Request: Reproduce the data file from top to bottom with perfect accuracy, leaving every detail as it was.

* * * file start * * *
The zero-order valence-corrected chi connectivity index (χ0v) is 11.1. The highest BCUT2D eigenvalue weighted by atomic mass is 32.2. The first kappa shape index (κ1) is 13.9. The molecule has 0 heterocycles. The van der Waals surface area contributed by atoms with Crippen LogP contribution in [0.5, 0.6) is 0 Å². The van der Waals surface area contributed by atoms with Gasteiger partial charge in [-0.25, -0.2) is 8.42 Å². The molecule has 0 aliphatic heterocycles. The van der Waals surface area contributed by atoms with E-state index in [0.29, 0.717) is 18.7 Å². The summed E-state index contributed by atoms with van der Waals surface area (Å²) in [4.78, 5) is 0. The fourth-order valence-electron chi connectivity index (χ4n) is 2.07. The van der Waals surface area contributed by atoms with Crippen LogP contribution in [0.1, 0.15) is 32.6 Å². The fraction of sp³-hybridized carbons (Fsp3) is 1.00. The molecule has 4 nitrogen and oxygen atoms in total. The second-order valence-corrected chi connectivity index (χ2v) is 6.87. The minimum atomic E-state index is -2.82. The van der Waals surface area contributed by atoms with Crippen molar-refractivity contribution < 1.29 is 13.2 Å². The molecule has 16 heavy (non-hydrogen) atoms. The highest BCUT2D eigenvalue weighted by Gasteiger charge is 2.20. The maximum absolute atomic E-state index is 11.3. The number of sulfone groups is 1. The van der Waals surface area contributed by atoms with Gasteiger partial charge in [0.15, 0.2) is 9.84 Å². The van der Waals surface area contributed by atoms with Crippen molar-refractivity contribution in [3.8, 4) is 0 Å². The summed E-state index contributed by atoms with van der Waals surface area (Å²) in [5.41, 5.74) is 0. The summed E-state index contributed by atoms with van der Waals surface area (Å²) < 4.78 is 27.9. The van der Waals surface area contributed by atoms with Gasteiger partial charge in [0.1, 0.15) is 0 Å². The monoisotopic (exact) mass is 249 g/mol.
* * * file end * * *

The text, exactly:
The zero-order valence-corrected chi connectivity index (χ0v) is 11.1. The highest BCUT2D eigenvalue weighted by atomic mass is 32.2. The first kappa shape index (κ1) is 13.9. The molecule has 0 heterocycles. The van der Waals surface area contributed by atoms with Crippen LogP contribution in [0.5, 0.6) is 0 Å². The van der Waals surface area contributed by atoms with Gasteiger partial charge in [-0.25, -0.2) is 8.42 Å². The molecule has 0 aliphatic heterocycles. The van der Waals surface area contributed by atoms with E-state index in [0.29, 0.717) is 18.7 Å². The summed E-state index contributed by atoms with van der Waals surface area (Å²) in [4.78, 5) is 0. The fourth-order valence-electron chi connectivity index (χ4n) is 2.07. The van der Waals surface area contributed by atoms with Crippen LogP contribution in [0.1, 0.15) is 32.6 Å². The fraction of sp³-hybridized carbons (Fsp3) is 1.00. The molecule has 4 nitrogen and oxygen atoms in total. The second-order valence-corrected chi connectivity index (χ2v) is 6.87. The minimum atomic E-state index is -2.82. The van der Waals surface area contributed by atoms with Crippen molar-refractivity contribution < 1.29 is 13.2 Å². The molecule has 16 heavy (non-hydrogen) atoms. The highest BCUT2D eigenvalue weighted by Gasteiger charge is 2.20. The maximum absolute atomic E-state index is 11.3. The number of sulfone groups is 1. The van der Waals surface area contributed by atoms with Gasteiger partial charge in [0.15, 0.2) is 9.84 Å². The van der Waals surface area contributed by atoms with Crippen molar-refractivity contribution in [3.8, 4) is 0 Å². The summed E-state index contributed by atoms with van der Waals surface area (Å²) in [5.41, 5.74) is 0. The summed E-state index contributed by atoms with van der Waals surface area (Å²) < 4.78 is 27.9. The van der Waals surface area contributed by atoms with Gasteiger partial charge in [0.1, 0.15) is 0 Å². The monoisotopic (exact) mass is 249 g/mol.